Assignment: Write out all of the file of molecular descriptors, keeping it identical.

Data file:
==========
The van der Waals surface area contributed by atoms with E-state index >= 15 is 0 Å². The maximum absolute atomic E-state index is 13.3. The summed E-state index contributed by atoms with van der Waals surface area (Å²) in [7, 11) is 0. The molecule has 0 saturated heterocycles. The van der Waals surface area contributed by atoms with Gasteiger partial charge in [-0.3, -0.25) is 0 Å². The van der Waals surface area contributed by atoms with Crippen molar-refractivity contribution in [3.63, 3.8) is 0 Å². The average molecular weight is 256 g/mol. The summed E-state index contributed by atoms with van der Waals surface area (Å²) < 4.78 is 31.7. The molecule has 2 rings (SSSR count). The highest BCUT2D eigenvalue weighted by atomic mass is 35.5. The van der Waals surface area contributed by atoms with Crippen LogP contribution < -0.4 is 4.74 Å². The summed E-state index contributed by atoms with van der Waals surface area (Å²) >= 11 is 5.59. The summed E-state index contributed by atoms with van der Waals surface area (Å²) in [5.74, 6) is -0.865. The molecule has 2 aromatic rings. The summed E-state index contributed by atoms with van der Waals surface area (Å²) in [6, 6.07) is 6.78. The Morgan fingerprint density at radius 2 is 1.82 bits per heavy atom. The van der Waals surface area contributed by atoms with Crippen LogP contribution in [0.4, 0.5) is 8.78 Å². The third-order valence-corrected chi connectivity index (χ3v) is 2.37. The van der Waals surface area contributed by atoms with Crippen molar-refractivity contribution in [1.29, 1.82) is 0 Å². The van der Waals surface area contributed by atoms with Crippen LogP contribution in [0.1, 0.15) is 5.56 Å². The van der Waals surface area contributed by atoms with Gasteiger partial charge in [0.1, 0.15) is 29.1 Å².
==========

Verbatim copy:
The van der Waals surface area contributed by atoms with E-state index >= 15 is 0 Å². The maximum absolute atomic E-state index is 13.3. The summed E-state index contributed by atoms with van der Waals surface area (Å²) in [7, 11) is 0. The molecule has 0 saturated heterocycles. The van der Waals surface area contributed by atoms with Gasteiger partial charge in [-0.3, -0.25) is 0 Å². The van der Waals surface area contributed by atoms with Crippen molar-refractivity contribution in [3.63, 3.8) is 0 Å². The average molecular weight is 256 g/mol. The summed E-state index contributed by atoms with van der Waals surface area (Å²) < 4.78 is 31.7. The molecule has 2 rings (SSSR count). The highest BCUT2D eigenvalue weighted by atomic mass is 35.5. The van der Waals surface area contributed by atoms with Crippen LogP contribution < -0.4 is 4.74 Å². The summed E-state index contributed by atoms with van der Waals surface area (Å²) >= 11 is 5.59. The summed E-state index contributed by atoms with van der Waals surface area (Å²) in [5.74, 6) is -0.865. The molecule has 2 aromatic rings. The summed E-state index contributed by atoms with van der Waals surface area (Å²) in [6, 6.07) is 6.78. The Morgan fingerprint density at radius 2 is 1.82 bits per heavy atom. The van der Waals surface area contributed by atoms with Crippen LogP contribution in [0.4, 0.5) is 8.78 Å². The third-order valence-corrected chi connectivity index (χ3v) is 2.37. The van der Waals surface area contributed by atoms with Crippen molar-refractivity contribution in [1.29, 1.82) is 0 Å². The van der Waals surface area contributed by atoms with Crippen LogP contribution in [0.1, 0.15) is 5.56 Å². The van der Waals surface area contributed by atoms with Gasteiger partial charge in [0.1, 0.15) is 29.1 Å².